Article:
• The Hillsborough County Aviation Authority’s Tampa International Airport completed several key components of its Master Plan II that support sustainability. The airport’s new Blue Express lanes double capacity and improve air quality, a new central utility plant increases energy efficiency, and its SkyCenter One commercial office achieved the Platinum level LEED certification.
Community Preparedness and Resiliency improves the region’s capacity to protect life and property from hurricanes, other coastal high hazards, rising sea levels and increases the public’s knowledge and access to information about natural and manmade disasters.
• Sweet Sparkman Architecture and Interiors worked with Eckerd College on a Resilience Framework Plan to adapt to the stressors of sea level rise and increasing rainfall for the waterfront campus. The flexible framework guides short- and long-term planning process to identify potential adaptation projects and establish guidelines for priorities.
• Madrid CPWG worked with the City of St. Pete Beach to develop a planning tool for flood mitigation. The tool aids in analyzing policy options based on the extent of flooding, depth and duration of flooding, and a planning level capital budget for pumping flood waters.
Community Service enriches the lives of Tampa Bay residents.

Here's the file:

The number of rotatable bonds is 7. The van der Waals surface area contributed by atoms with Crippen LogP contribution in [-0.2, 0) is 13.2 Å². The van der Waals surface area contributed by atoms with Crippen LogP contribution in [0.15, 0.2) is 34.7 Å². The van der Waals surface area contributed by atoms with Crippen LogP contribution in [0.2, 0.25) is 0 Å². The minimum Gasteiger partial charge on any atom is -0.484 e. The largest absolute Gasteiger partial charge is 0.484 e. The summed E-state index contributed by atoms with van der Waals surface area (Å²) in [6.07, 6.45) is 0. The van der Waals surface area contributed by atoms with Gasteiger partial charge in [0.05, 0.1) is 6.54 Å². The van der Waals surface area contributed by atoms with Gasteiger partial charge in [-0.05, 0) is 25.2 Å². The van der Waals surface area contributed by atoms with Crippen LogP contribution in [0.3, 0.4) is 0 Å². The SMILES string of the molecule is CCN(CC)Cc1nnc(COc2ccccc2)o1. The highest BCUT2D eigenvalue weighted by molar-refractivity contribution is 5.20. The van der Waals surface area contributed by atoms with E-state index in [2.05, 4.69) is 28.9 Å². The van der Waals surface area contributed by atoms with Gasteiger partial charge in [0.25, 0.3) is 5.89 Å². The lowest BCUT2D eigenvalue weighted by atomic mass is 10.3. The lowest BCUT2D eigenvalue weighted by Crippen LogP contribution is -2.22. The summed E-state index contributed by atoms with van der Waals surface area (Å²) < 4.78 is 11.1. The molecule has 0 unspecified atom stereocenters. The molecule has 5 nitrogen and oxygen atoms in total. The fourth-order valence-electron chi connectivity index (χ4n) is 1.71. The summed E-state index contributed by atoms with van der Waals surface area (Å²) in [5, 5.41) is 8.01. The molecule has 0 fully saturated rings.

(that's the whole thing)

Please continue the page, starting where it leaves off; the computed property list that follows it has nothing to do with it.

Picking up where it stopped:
• Plan Hillsborough-Tampa Heights Junior Civic Association’s FLiP summer leadership development program creates awareness of urban planning and inspires future planners and community advocates. Through the program, high school students gain experience land use principles, transportation strategies, economic development, civic engagement, sustainability and equity through hands-on activities.
• The City of Holmes Beach launched a campaign called Islanders 4 Clean Water to raise awareness of issues that impact water quality. Its 10 water-smart actions encouraged residents to consider the ways that they could positively impact the area’s water in their daily decisions.
Economy & Energy diversifies the regional economy, attracts quality businesses and job creation, supports small-and medium-sized local businesses and entrepreneurs as a source of innovation, while investing in energy conservation technologies or alternative energy sources.
• Pasco County Government, Pasco Economic Development Council, Welbilt, Inc., and University of Florida Extension Service partnered to meet a community need for commercial kitchen space and entrepreneurial training. The Pasco County Commercial Incubator Kitchen now supports 30 new businesses in the food industry, and most of those businesses are minority and/or veteran owned.